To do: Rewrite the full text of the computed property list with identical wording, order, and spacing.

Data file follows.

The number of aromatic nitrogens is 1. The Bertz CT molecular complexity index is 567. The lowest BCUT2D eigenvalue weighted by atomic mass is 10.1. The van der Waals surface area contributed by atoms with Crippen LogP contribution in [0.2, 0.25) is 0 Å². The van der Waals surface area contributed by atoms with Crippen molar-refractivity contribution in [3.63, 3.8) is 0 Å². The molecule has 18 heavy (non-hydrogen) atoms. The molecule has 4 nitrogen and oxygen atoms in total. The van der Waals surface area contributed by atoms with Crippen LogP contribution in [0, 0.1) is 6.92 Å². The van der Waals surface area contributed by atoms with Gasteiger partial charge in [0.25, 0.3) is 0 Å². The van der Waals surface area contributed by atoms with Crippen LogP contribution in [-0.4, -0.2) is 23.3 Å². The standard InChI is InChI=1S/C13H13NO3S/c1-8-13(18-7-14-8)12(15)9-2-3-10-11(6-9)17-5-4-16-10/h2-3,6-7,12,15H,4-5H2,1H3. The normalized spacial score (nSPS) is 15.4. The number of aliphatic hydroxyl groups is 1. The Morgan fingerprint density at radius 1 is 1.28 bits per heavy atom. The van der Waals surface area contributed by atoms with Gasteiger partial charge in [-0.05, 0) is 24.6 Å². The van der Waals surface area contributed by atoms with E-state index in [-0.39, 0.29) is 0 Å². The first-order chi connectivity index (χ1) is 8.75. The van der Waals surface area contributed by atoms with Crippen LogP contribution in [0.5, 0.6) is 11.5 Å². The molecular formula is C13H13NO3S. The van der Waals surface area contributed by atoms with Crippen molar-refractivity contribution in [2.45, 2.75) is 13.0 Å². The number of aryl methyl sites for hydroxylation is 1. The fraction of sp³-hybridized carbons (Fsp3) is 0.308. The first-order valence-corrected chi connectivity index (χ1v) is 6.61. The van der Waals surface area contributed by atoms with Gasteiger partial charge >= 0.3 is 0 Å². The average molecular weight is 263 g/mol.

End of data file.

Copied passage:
The number of aromatic nitrogens is 1. The Bertz CT molecular complexity index is 567. The lowest BCUT2D eigenvalue weighted by atomic mass is 10.1. The van der Waals surface area contributed by atoms with Crippen LogP contribution in [0.2, 0.25) is 0 Å². The van der Waals surface area contributed by atoms with Crippen molar-refractivity contribution in [3.63, 3.8) is 0 Å². The molecule has 18 heavy (non-hydrogen) atoms. The molecule has 4 nitrogen and oxygen atoms in total. The van der Waals surface area contributed by atoms with Crippen LogP contribution in [0, 0.1) is 6.92 Å². The van der Waals surface area contributed by atoms with Gasteiger partial charge in [0.25, 0.3) is 0 Å². The van der Waals surface area contributed by atoms with Crippen LogP contribution in [-0.4, -0.2) is 23.3 Å². The standard InChI is InChI=1S/C13H13NO3S/c1-8-13(18-7-14-8)12(15)9-2-3-10-11(6-9)17-5-4-16-10/h2-3,6-7,12,15H,4-5H2,1H3. The normalized spacial score (nSPS) is 15.4. The number of aliphatic hydroxyl groups is 1. The Morgan fingerprint density at radius 1 is 1.28 bits per heavy atom. The van der Waals surface area contributed by atoms with Gasteiger partial charge in [-0.05, 0) is 24.6 Å². The van der Waals surface area contributed by atoms with E-state index in [-0.39, 0.29) is 0 Å². The first-order chi connectivity index (χ1) is 8.75. The van der Waals surface area contributed by atoms with Crippen LogP contribution in [0.5, 0.6) is 11.5 Å². The molecular formula is C13H13NO3S. The van der Waals surface area contributed by atoms with Crippen molar-refractivity contribution in [2.45, 2.75) is 13.0 Å². The number of aryl methyl sites for hydroxylation is 1. The fraction of sp³-hybridized carbons (Fsp3) is 0.308. The first-order valence-corrected chi connectivity index (χ1v) is 6.61. The van der Waals surface area contributed by atoms with Gasteiger partial charge >= 0.3 is 0 Å². The average molecular weight is 263 g/mol.